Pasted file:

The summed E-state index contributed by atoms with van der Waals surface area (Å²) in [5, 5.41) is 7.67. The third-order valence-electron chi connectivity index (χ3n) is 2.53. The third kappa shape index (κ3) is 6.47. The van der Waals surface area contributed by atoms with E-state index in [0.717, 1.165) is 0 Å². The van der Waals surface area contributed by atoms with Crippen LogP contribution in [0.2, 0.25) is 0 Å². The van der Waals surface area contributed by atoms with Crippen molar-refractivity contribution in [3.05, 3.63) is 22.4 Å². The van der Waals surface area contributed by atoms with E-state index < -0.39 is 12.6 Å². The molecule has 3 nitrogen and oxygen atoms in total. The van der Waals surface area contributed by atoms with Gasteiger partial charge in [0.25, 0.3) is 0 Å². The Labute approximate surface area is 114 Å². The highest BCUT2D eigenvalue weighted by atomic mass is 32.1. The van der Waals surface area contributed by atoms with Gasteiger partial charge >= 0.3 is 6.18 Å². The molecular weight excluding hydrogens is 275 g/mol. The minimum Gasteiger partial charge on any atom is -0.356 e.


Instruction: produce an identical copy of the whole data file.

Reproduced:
The summed E-state index contributed by atoms with van der Waals surface area (Å²) in [5, 5.41) is 7.67. The third-order valence-electron chi connectivity index (χ3n) is 2.53. The third kappa shape index (κ3) is 6.47. The van der Waals surface area contributed by atoms with E-state index in [0.717, 1.165) is 0 Å². The van der Waals surface area contributed by atoms with Crippen LogP contribution in [0.2, 0.25) is 0 Å². The van der Waals surface area contributed by atoms with Crippen molar-refractivity contribution in [3.05, 3.63) is 22.4 Å². The van der Waals surface area contributed by atoms with E-state index < -0.39 is 12.6 Å². The molecule has 3 nitrogen and oxygen atoms in total. The van der Waals surface area contributed by atoms with Gasteiger partial charge in [0.25, 0.3) is 0 Å². The Labute approximate surface area is 114 Å². The highest BCUT2D eigenvalue weighted by atomic mass is 32.1. The van der Waals surface area contributed by atoms with Gasteiger partial charge >= 0.3 is 6.18 Å². The molecular weight excluding hydrogens is 275 g/mol. The minimum Gasteiger partial charge on any atom is -0.356 e.